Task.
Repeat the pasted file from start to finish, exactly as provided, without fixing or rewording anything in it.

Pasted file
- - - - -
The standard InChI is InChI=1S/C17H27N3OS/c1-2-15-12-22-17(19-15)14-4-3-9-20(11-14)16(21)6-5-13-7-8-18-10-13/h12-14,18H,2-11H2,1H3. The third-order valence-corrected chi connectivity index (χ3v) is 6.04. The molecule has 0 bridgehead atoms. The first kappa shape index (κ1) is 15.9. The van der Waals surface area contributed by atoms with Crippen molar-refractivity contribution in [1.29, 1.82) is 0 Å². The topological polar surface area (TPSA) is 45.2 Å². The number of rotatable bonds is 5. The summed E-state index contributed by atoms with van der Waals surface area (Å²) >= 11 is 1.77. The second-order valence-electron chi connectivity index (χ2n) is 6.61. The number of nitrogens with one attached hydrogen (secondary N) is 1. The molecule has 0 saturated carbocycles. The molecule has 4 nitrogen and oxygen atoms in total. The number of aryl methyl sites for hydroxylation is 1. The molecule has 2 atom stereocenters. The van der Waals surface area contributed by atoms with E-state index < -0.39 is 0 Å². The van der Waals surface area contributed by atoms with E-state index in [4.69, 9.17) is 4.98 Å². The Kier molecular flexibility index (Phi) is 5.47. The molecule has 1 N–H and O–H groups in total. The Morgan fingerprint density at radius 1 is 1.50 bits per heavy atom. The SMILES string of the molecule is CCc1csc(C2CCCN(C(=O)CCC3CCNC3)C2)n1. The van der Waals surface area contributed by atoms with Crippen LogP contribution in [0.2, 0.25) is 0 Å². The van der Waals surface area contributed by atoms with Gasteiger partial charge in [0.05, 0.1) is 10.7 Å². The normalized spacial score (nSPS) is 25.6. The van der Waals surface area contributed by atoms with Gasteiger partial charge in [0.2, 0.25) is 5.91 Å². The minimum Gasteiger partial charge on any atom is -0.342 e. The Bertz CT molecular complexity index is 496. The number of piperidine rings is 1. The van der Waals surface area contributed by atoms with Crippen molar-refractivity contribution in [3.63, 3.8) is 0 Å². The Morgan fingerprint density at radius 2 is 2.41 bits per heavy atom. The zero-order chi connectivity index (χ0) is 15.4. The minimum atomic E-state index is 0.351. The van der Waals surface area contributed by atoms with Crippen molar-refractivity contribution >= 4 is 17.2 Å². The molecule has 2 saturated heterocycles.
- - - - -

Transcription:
The standard InChI is InChI=1S/C17H27N3OS/c1-2-15-12-22-17(19-15)14-4-3-9-20(11-14)16(21)6-5-13-7-8-18-10-13/h12-14,18H,2-11H2,1H3. The third-order valence-corrected chi connectivity index (χ3v) is 6.04. The molecule has 0 bridgehead atoms. The first kappa shape index (κ1) is 15.9. The van der Waals surface area contributed by atoms with Crippen molar-refractivity contribution in [1.29, 1.82) is 0 Å². The topological polar surface area (TPSA) is 45.2 Å². The number of rotatable bonds is 5. The summed E-state index contributed by atoms with van der Waals surface area (Å²) >= 11 is 1.77. The second-order valence-electron chi connectivity index (χ2n) is 6.61. The number of nitrogens with one attached hydrogen (secondary N) is 1. The molecule has 0 saturated carbocycles. The molecule has 4 nitrogen and oxygen atoms in total. The number of aryl methyl sites for hydroxylation is 1. The molecule has 2 atom stereocenters. The van der Waals surface area contributed by atoms with E-state index < -0.39 is 0 Å². The van der Waals surface area contributed by atoms with E-state index in [4.69, 9.17) is 4.98 Å². The Kier molecular flexibility index (Phi) is 5.47. The molecule has 1 N–H and O–H groups in total. The Morgan fingerprint density at radius 1 is 1.50 bits per heavy atom. The SMILES string of the molecule is CCc1csc(C2CCCN(C(=O)CCC3CCNC3)C2)n1. The van der Waals surface area contributed by atoms with Crippen LogP contribution in [0.2, 0.25) is 0 Å². The van der Waals surface area contributed by atoms with Gasteiger partial charge in [0.05, 0.1) is 10.7 Å². The normalized spacial score (nSPS) is 25.6. The van der Waals surface area contributed by atoms with Gasteiger partial charge in [0.2, 0.25) is 5.91 Å². The minimum Gasteiger partial charge on any atom is -0.342 e. The Bertz CT molecular complexity index is 496. The number of piperidine rings is 1. The van der Waals surface area contributed by atoms with Crippen molar-refractivity contribution in [3.63, 3.8) is 0 Å². The Morgan fingerprint density at radius 2 is 2.41 bits per heavy atom. The zero-order chi connectivity index (χ0) is 15.4. The minimum atomic E-state index is 0.351. The van der Waals surface area contributed by atoms with Crippen molar-refractivity contribution >= 4 is 17.2 Å². The molecule has 2 saturated heterocycles.